Avon calling; If you're looking for a way to boost your bank balance then, ding, dong..
DIRECT sales firms say recessionhit Brits are turning to them as they seek ways to earn some much-needed extra cash.
For example Avon - the door-to-door sellers famed for that ding-dong ad - says thousands of people have contacted them in the past few months.
If you're looking for a way to boost your income or even start a new highflying career then these companies could ring your bell. Read on to find out about the facts and figures behind some of the top companies in this field.
THINKING OF TAKING THE PLUNGE? TAKE THESE THREE STEPS FIRST:
1 Check the company you are interested in belongs to the Direct Selling Association which means it has to follow a code of conduct.
You will find a list of members at www. dsa. org. uk/ full_ members. asp 2 Consider how much time you can give to a business and who your customers will be. Look closely at the products and consider whether you feel confident and enthusiastic about selling them.
3 Ask to speak to others who have already become consultants to find out if this role really is right for you.
BIGGEST and best-known firm with five million representatives in 100 countries.
How it works: It costs pounds 15 to sign up which is deducted over the first two orders. This includes brochures, a selling guide and calling book.
Customers' orders are supplied on credit, you get 13 days to deliver them, collect the money and pay Avon. Most people do this online.
Earnings: For every pounds 100 of products you sell, you earn 20%, rising to 25% on orders over pounds 140. You set your own sales targets.
Potential: You can work up to a sales leader, running teams of up to 500, earning commission on their sales. Top performers enjoy perks such as luxury trips abroad.
Pros and cons: World-famous brand but right now customers may not be treating themselves.
Contact: www.avon.uk.com/0845 601 4040..
BEGAN in East London 81 years ago selling polish and brushes. Now deals in items for home and garden plus gifts, cards and wrapping.
How it works: Free to start up. You become a distributor delivering catalogues, and return one to two days later to collect any orders.
Earnings: A minimum of 20% of sales, plus prizes and bonuses.
Potential: You can move up to a territory sales agent, taking delivery of goods and earning at least 30% of sales, or a coordinator recruiting distributors and earning 12.2% of their sales (pounds 15,000 to pounds 40,000 a year).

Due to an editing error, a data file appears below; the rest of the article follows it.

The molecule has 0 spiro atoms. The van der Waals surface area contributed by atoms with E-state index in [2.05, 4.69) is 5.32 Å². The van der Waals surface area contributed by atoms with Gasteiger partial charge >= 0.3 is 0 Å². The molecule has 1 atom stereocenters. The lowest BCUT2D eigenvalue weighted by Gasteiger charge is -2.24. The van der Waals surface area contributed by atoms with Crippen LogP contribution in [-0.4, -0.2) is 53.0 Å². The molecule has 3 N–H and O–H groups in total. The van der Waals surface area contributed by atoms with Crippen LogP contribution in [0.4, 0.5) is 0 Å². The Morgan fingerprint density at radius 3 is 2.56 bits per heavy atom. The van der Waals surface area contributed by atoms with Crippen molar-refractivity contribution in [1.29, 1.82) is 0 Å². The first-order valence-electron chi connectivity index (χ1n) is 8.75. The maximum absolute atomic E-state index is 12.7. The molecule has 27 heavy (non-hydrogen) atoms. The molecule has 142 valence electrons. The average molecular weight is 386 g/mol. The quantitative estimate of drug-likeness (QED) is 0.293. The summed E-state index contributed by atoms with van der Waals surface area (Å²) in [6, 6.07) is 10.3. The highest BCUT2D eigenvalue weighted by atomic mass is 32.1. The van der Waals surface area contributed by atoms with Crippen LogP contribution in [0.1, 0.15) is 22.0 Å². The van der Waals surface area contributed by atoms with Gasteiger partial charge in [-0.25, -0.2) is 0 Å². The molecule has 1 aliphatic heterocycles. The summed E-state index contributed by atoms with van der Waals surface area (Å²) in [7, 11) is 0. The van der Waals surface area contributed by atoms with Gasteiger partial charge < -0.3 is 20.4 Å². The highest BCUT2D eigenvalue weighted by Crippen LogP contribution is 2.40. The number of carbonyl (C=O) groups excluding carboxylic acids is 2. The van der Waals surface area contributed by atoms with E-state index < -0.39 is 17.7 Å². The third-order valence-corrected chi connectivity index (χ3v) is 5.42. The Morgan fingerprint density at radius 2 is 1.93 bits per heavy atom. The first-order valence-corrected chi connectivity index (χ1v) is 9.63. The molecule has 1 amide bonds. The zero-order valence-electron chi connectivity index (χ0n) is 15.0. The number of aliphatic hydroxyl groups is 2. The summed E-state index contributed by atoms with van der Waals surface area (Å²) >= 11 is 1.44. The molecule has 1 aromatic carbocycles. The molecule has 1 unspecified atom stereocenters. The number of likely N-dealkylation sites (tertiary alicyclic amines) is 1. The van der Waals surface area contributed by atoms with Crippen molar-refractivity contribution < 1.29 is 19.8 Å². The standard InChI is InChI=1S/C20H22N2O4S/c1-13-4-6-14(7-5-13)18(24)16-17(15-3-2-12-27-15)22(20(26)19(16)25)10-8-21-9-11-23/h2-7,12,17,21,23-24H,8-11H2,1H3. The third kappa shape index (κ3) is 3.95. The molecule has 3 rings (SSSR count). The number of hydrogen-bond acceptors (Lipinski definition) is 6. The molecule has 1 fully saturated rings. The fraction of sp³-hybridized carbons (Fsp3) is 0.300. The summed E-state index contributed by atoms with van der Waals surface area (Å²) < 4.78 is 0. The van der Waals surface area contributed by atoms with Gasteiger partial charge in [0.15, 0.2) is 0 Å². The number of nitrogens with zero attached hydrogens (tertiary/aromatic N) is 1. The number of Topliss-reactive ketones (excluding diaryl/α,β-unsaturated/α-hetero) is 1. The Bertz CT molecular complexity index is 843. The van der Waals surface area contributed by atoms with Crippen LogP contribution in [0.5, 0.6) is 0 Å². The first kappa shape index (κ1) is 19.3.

Pros and cons: A big name - but no parties or socialising.
ONE of the top 10 greetings card companies in the UK, with 78 artists producing its own range of cards, wrapping, posters and accessories.
How it works: It costs pounds 45 to register, which includes an annual registration fee of pounds 25 and a kit with 50 brochures. Starter packs with samples cost pounds 50 to pounds 150.
You sell by dropping postcards through doors or at events such as coffee mornings and fetes.
Earnings: 30% on all sales plus bonuses available of 5% to 15%.
Potential: To sponsor new traders and earn a 5% bonus.
Pros and cons: Popular, with a thriving online community, but a seasonal business.
VIRGIN VIE AT HOME
SET up by Richard Branson as a cosmetics company in 1997, it sells homeware and jewellery through 8,500 consultants.
How it works: Starter kit costs pounds 60 and contains products worth pounds 400.
You must purchase public liability insurance for a one-off pounds 25. Sales are made through parties.
Earnings: Basic commission of 25% on sales. Virgin Vie say the average party sale is pounds 250. You must meet your first goal of pounds 500 in the opening two months.
Potential: Incentives include cars and trips.
Pros and cons: Virgin has a good reputation but clients may now be saving not spending.
Contact: www.virginvieathome.co.uk or call 0845 300 8022..
DESIGNER jewellery firm with 1,100 consultants in the UK selling three collections a year priced from pounds 12.95 to over pounds 300.
How it works: The initial outlay is pounds 125 for which you receive pounds 250 of initial stock. Jewellery is sold through parties where the hostess receives perks for hosting.
Earnings: Consultants make an initial 25% commission which can rise to 40% with bonuses for recruiting new consultants.
Potential: You earn bonuses on sales made by consultants you've recruited and incentives have included trips to South Africa.
Pros and cons: Desirable luxury products, but this means a limited market.
USBORNE BOOKS AT HOME
PUBLISHER with over 1,500 titles for children of all ages, sold through a team of organisers.
How it works: Initial outlay is pounds 38 for a starter pack worth over pounds 100, a welcome brochure and access to the website. Popular with young mums who sell at home parties and at school events.
Earnings: 24% commission on all sales with no targets and flexible working.
Potential: Commission can rise to 41% plus bonuses. Incentives include luxury travel.
Pros and cons: A ready market for kids' books but this won't suit everyone.
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|Publication:||The Mirror (London, England)|
|Date:||May 7, 2009|
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